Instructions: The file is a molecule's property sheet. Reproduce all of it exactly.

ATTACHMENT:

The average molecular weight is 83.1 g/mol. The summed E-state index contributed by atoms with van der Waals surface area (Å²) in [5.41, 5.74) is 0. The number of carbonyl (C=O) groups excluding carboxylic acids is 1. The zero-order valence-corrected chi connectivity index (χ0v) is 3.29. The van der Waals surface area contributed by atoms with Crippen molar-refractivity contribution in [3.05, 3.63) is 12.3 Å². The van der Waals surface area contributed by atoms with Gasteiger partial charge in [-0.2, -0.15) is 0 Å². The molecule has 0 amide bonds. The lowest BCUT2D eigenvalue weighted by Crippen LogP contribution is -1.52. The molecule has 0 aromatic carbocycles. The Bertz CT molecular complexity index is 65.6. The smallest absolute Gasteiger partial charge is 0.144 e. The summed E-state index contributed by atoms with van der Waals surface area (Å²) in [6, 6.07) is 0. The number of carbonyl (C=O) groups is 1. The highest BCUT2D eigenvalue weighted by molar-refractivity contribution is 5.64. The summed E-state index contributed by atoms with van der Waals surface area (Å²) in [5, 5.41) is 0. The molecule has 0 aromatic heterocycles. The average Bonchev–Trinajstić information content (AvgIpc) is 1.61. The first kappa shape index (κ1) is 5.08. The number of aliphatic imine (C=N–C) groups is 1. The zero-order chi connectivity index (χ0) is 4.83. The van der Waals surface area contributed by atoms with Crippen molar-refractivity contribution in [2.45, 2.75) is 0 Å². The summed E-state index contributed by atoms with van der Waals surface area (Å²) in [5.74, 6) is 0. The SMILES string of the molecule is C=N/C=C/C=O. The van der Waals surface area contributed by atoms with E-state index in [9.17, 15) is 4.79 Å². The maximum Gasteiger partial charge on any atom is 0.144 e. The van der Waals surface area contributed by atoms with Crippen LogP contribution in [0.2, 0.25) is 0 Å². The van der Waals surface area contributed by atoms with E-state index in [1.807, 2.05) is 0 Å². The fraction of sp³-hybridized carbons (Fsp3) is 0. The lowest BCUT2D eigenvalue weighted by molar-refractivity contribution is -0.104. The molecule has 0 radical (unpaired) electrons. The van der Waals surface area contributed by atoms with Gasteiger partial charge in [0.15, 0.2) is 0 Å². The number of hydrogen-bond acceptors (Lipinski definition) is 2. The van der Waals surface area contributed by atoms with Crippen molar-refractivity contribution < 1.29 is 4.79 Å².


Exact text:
The average molecular weight is 83.1 g/mol. The summed E-state index contributed by atoms with van der Waals surface area (Å²) in [5.41, 5.74) is 0. The number of carbonyl (C=O) groups excluding carboxylic acids is 1. The zero-order valence-corrected chi connectivity index (χ0v) is 3.29. The van der Waals surface area contributed by atoms with Crippen molar-refractivity contribution in [3.05, 3.63) is 12.3 Å². The van der Waals surface area contributed by atoms with Gasteiger partial charge in [-0.2, -0.15) is 0 Å². The molecule has 0 amide bonds. The lowest BCUT2D eigenvalue weighted by Crippen LogP contribution is -1.52. The molecule has 0 aromatic carbocycles. The Bertz CT molecular complexity index is 65.6. The smallest absolute Gasteiger partial charge is 0.144 e. The summed E-state index contributed by atoms with van der Waals surface area (Å²) in [6, 6.07) is 0. The number of carbonyl (C=O) groups is 1. The highest BCUT2D eigenvalue weighted by molar-refractivity contribution is 5.64. The summed E-state index contributed by atoms with van der Waals surface area (Å²) in [5, 5.41) is 0. The molecule has 0 aromatic heterocycles. The average Bonchev–Trinajstić information content (AvgIpc) is 1.61. The first kappa shape index (κ1) is 5.08. The number of aliphatic imine (C=N–C) groups is 1. The zero-order chi connectivity index (χ0) is 4.83. The van der Waals surface area contributed by atoms with Crippen molar-refractivity contribution in [2.45, 2.75) is 0 Å². The summed E-state index contributed by atoms with van der Waals surface area (Å²) in [5.74, 6) is 0. The SMILES string of the molecule is C=N/C=C/C=O. The van der Waals surface area contributed by atoms with E-state index in [9.17, 15) is 4.79 Å². The maximum Gasteiger partial charge on any atom is 0.144 e. The van der Waals surface area contributed by atoms with Crippen LogP contribution in [0.2, 0.25) is 0 Å². The van der Waals surface area contributed by atoms with E-state index in [1.807, 2.05) is 0 Å². The fraction of sp³-hybridized carbons (Fsp3) is 0. The lowest BCUT2D eigenvalue weighted by molar-refractivity contribution is -0.104. The molecule has 0 radical (unpaired) electrons. The van der Waals surface area contributed by atoms with Gasteiger partial charge in [0.15, 0.2) is 0 Å². The number of hydrogen-bond acceptors (Lipinski definition) is 2. The van der Waals surface area contributed by atoms with Crippen molar-refractivity contribution < 1.29 is 4.79 Å².